My second post college job was at a secured drug and alcohol treatment center for 12-17 year old boys. They were all locked in rehab as their last option, it was rehab or a juvenile institution. I loved that job from start to finish. The young men I worked with taught me so much about life and what it meant to be a real person. It was there I learned how fragile todayʼs youth really are. How the choices we make as parents form and shape the choices our children make. To those boys the definition of insanity was doing the same behavior over and over and expecting different results. I always thought that was such an interesting view on life because to me, if I made a choice and didnʼt like the outcome I would just make a different decision the next time. Each young man I worked with helped to shape my view of the world as I walked out my life from behind the fence that kept them inside.

As I prepared to leave that job and transition into another branch of youth social services, I began to pray and ask God to examine my heart and desire to work with At Risk Youth. I was loosing hope in the desire to have my own children due to the pain and anguish I saw so many kids and parents going through over ten years while working in my desired occupation. I prayed constantly for the kids that I worked with, petitioning God to save them and show them who He was through me. Alas, after getting married and becoming a mother in 2006, I decided that I needed a break from full-time work as a Youth Care Specialist in 2008.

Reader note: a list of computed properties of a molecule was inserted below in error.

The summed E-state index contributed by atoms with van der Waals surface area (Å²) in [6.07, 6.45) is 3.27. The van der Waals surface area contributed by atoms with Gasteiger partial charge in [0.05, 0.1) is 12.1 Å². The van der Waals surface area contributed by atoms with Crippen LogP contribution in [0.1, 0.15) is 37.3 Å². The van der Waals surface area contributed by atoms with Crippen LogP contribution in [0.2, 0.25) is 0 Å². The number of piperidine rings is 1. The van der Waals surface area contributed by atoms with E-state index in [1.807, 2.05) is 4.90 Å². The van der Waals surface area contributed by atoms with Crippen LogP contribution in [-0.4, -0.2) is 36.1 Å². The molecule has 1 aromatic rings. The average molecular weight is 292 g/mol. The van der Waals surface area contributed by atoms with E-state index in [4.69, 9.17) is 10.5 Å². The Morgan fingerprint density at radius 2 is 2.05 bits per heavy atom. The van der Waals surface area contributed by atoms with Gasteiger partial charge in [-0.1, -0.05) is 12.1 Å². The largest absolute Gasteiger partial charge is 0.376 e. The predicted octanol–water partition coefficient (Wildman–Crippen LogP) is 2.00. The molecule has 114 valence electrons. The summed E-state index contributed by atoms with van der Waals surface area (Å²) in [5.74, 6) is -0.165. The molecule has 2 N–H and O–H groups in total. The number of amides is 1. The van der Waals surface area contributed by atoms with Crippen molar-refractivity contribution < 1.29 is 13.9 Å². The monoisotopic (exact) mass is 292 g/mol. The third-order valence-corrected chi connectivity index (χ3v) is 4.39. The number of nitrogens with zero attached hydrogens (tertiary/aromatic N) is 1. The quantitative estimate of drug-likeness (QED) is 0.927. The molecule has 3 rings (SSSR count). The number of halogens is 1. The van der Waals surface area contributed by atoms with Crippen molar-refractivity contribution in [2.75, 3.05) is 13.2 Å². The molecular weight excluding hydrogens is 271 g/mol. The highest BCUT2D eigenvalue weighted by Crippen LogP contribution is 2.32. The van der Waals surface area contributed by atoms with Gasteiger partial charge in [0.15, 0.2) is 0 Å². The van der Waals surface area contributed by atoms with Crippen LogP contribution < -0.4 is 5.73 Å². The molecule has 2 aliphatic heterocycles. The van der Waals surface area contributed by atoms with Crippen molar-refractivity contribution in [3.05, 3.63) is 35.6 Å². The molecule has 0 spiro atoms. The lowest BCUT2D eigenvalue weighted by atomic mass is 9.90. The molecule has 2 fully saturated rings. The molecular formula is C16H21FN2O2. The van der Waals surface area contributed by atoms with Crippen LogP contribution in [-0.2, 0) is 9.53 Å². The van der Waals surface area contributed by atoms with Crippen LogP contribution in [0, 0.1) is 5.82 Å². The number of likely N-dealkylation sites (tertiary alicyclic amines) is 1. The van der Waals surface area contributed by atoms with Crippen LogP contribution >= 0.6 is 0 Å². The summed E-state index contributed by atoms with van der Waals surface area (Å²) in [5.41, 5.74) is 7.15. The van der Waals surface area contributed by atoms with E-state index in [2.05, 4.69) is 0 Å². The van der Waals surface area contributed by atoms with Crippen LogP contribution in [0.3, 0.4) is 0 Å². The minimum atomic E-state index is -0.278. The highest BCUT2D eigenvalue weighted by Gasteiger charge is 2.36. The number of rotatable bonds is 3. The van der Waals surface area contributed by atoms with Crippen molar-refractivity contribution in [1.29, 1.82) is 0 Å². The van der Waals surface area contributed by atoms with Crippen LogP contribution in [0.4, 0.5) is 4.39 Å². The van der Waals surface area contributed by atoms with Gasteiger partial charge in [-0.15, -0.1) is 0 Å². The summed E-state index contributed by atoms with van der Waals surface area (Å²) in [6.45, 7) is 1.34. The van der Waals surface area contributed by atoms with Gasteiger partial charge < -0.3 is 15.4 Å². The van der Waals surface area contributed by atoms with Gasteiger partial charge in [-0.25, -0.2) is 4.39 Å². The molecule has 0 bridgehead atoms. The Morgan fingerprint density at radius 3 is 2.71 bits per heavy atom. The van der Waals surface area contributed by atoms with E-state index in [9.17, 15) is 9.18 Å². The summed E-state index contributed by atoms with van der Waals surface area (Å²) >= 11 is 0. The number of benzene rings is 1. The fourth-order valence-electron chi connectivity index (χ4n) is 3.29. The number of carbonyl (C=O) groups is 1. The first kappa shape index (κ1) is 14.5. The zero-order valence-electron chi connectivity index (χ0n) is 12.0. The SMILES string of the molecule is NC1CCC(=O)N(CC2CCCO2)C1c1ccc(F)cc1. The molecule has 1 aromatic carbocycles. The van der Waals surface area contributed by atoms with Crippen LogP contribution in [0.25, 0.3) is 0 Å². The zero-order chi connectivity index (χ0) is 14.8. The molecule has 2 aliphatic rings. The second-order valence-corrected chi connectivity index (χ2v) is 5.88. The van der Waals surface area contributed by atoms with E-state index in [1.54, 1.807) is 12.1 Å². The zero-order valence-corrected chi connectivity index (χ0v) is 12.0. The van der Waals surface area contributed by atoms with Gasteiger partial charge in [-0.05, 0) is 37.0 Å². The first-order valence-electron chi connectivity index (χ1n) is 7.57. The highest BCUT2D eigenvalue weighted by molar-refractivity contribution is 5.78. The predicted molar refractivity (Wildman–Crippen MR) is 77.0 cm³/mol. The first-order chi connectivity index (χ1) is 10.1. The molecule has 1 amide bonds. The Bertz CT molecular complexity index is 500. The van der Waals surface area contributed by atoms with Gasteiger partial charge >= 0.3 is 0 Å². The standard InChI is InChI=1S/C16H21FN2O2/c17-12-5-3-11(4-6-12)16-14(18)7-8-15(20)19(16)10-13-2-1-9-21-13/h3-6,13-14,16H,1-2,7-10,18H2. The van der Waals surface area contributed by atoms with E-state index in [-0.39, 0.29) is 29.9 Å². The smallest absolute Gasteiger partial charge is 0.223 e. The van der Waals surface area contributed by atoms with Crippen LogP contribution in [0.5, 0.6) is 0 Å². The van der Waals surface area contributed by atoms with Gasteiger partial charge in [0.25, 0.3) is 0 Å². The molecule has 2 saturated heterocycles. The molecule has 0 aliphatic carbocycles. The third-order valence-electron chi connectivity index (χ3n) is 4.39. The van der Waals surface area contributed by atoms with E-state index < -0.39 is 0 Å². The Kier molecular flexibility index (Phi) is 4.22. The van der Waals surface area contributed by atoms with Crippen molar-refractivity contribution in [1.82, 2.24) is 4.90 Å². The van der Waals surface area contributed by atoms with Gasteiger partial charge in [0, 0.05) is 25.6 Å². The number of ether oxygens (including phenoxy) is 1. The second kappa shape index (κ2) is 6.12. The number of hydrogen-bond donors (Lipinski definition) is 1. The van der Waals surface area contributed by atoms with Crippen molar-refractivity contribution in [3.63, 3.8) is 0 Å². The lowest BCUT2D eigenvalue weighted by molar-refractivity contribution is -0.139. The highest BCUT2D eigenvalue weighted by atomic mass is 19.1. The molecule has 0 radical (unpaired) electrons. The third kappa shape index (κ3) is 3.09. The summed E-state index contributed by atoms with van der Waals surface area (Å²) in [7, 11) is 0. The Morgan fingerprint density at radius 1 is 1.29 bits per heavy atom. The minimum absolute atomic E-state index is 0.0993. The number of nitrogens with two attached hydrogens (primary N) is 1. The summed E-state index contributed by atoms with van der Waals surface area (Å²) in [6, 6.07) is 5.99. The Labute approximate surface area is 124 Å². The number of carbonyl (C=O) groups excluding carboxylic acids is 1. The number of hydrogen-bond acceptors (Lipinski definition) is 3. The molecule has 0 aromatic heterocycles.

Fast forward to the present; I am now a college educated mother of two that holds a BA in Criminal Justice and Psychology. I now pray for my own children to know who they are in Christ and for what purpose they were created. I find myself struggling to separate my knowledge of how insane the world can be from being a fun-loving person who welcomes new people into the lives of her children. I send my daughter to school praying that there wonʼt be a mass shooting or some sort of attack. I observe every person who is waiting for a student to be released from school as a potential offender or threat to myself and my children. I am constantly aware of who is around me, what they are wearing, what car they are driving, and all the other aspects of my surroundings.

I am not paranoid. I do not live in fear. I live in the here and now, the realistic part of life and what may happen at the blink of an eye.

I have so much information in my brain that in the natural is overwhelming to think of or comprehend. The experiences that I had working with At Risk Youth have forever shaped me into the person I am today. As a mother I use those years of experiences to help protect and shield my children from the insanity of this world. I am proud of the time I was able to serve caring for other peopleʼs children, it taught how I wanted to love my own. I believe with all my heart that God allowed me to see just how horrible life can be, so that I would be prepared to be a parent in the world my children now live in. For that, I am forever thankful.